Mobile First Responsive Design with Media Queries Using The CSS @media Selector


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By Lon Hosford
Media queries have a somewhat confusing syntax. This is typical as web page technologies evolve. Often there is a lot of forward thinking and features are added that may never become mainstream. So we need to sort out the parts of the syntax that are important to mobile first responsive design.

Blog image for CSS Media Query 101 Mobile First Tutorial Applying @media CSS Selector

Media queries can be added and using the CSS @media selector. The @media selector’s basic job is to create a test inside the CSS code. One of the tests is for the type of media.

Media Types

There is a keyword list for the media types web browsers may detect using media queries. The list includes all, aural, braille, embossed, handheld, print, projection, screen, speech, tty, andtv. Descriptions of these appear at the end of this article. We will use the screen type for mobile detection.

Media Type Properties (Features)

Then each media type has a potential of feature properties. We are not going to explore all of them other to mention the list which is color, color-index, aspect-ratio, device-aspect-ratio, device-height, device-width, grid, height, monochrome, orientation, resolution, scan, and width. Descriptions of each appear at the end of this article. Keep in mind they do not all apply to every media type and may apply to more than one media type. Also the feature properties may allow a min- or max- prefix. For example min-device-width or max-height.

For our purposes we are only interested in the width property. For our mobile first approach we will prefix as min-width.

Mobile First Responsive Design Step By Step

This video covers the media type and properties and applies them to the practice file.


Source Files for the video series: Download

Complete Starting Practice File






CSS Mobile Media Queries 101 | Lon Hosford



	

Scriptum Titulus

Pagina Titulus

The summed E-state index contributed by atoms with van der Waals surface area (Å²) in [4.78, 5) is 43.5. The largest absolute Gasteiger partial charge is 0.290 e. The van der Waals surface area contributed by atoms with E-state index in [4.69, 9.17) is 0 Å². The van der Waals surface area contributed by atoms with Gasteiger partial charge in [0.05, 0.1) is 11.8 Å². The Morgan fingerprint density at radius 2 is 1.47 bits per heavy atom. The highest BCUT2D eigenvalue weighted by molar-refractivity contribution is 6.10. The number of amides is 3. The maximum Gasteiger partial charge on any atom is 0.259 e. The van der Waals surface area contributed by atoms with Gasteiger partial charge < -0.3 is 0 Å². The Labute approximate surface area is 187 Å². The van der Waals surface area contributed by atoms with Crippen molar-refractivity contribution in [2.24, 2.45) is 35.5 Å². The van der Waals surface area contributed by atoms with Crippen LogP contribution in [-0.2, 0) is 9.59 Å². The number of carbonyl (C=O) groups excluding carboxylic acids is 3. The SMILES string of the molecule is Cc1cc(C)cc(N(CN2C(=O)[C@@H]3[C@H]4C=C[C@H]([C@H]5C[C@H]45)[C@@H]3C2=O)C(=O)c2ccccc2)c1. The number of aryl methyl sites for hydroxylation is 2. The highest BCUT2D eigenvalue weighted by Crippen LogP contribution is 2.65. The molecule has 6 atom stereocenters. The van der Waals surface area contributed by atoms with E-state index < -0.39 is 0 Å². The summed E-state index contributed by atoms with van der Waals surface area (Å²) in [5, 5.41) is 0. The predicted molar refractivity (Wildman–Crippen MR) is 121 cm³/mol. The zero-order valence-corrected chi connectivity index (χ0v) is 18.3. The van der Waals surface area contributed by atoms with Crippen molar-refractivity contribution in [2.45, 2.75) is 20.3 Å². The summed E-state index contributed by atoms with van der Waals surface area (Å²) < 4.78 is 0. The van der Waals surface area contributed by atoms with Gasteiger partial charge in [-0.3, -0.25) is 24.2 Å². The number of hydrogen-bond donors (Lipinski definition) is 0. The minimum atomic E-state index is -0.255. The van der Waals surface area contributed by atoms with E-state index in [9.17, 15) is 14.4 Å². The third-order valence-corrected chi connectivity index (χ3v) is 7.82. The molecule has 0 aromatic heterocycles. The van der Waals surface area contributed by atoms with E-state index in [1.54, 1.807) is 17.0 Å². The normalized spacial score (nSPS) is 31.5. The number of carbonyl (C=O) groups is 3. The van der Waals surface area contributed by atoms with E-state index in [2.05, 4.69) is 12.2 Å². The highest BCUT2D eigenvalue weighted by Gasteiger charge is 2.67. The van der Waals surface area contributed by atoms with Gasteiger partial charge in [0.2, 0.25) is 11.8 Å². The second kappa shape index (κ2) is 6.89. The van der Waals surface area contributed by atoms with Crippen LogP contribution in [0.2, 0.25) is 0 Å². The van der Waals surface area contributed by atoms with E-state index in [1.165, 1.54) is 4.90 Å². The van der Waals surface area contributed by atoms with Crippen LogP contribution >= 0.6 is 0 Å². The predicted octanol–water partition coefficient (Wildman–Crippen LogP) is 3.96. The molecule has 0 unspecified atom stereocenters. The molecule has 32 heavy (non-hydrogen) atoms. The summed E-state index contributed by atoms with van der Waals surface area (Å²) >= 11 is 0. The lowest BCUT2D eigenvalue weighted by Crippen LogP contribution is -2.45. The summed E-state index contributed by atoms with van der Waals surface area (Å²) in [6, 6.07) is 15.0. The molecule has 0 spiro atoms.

Sed consequat feugiat dictum. Aliquam fermentum sodales lectus in aliquam. Duis venenatis augue quis eros egestas fringilla. In consectetur eleifend hendrerit. Praesent quis interdum ligula. Nulla et aliquam lorem, ut ultricies elit. Nulla blandit nunc orci, ac ultricies nisi ultricies sit amet. Suspendisse nec metus est. Donec sem diam, cursus nec enim et, interdum tristique quam. Aliquam et dolor arcu.

Donec vel libero enim. In porta at mauris a mattis. Sed rhoncus dolor ut purus feugiat lobortis. Proin vel tellus consequat, mattis diam eu, egestas lacus. Morbi dictum justo ac erat condimentum venenatis. Nunc augue dolor, aliquet id ligula in, rhoncus sollicitudin elit. Phasellus rhoncus laoreet elit, ac aliquet risus tincidunt eu. Suspendisse vitae ligula commodo, tristique justo consectetur, congue justo. In semper sed quam eget rutrum.

You see we already have the meta tag on line 5 that directs mobile web browsers to not resize the web page and fit it all within the device width.

 

Then we have a base set of styles and selectors. These are minimal and you can expand on them for your own work. These styles appear as the default for all device widths. Also we want to design a single column view for the base. Fortunately that is the default for web browsers.

 

The first query is for a 320 pixel width. As the comments show, this is the first width for devices like an iPhone. At this point it also will represent all widths over 320 pixels. Also we can refer to this as a break point.

We just are changing the background color for the body selector. Something simple like the body background color is a quick way to verify your media queries are working.